Time: Tuesday, May 8 (half-day, morning, 8:30am to noon)
Web Applications (WA) are developed and maintained under tight schedules. Much similarity across WAs creates opportunities for cutting development cost and easing evolution via reuse. This tutorial will show a practical way to exploit similarity patterns at architecture and code levels - to simplify the design of WAs, helping to meet the unique challenges of Web engineering. The approach is based on designing structures to represent similarity patterns in a generic way. Simplification of the WA design is then achieved by providing a mechanism to reuse such generic structures. We apply so-called mixed-strategy approach: Initial design is done using conventional methods (architectural/component design, ASP, JSP, PHP, J2EE or .NET). Then, we apply generative technique of XVCL to build generic structures to unify similarity patterns for which conventional techniques fail to provide effective generic solutions. By applying such mixed-strategy approach, on average, we reduce conceptual complexity (and maintenance effort) of a program solution by 60%, raising the levels of reuse by similar rates. We base the tutorial on industrial projects and on studies that explain in detail the technical underpinnings of the solutions.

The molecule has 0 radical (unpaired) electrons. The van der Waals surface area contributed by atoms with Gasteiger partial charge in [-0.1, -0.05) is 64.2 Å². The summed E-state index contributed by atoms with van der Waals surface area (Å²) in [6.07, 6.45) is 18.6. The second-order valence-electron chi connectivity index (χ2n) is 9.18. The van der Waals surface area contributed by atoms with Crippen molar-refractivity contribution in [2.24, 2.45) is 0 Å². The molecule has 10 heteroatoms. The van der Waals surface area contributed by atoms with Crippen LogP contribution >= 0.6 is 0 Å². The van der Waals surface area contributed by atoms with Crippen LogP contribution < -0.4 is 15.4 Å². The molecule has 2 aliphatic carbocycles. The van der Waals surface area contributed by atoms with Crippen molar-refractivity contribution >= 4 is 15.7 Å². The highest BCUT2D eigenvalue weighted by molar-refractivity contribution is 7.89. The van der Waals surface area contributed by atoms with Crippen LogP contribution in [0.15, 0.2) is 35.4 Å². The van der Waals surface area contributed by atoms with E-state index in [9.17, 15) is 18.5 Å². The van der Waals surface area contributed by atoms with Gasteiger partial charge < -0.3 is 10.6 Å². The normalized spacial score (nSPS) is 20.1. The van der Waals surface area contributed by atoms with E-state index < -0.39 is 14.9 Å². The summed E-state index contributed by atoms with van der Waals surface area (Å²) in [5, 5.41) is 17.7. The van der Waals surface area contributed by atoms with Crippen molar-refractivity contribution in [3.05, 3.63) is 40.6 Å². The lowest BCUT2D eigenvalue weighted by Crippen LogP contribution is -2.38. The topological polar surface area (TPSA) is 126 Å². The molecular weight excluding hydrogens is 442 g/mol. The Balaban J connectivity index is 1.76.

Basic understanding of software design and development. No prior knowledge of a specific Web technology is required.
Presenter: Stan Jarzabek (National University of Singapore)
Stan Jarzabek is an Associate Professor at the Department of Computer Science, School of Computing, National University of Singapore (NUS), and an adjunct Associate Professor at the University of Waterloo. He spent 12 years of his professional career in industry and 20 years in academia. Stan is interested in all aspects of software design, in particular techniques for design of adaptable, easy to change (high-variability) software. He has published over 90 papers in international journals and conference proceedings (his recent paper received the ACM Distinguished Paper Award and two other papers were selected as "best papers" at leading conferences). Stan has given tutorials on topics of reuse and re-engineering, most recently on cost-effective Web engineering at ICSE'06, ESEC-FSE'05 and at ICWE'05. Stan was a Principal Investigator in a multi-national collaborative project involving universities (NUS and the University of Waterloo), and companies in Singapore and Toronto.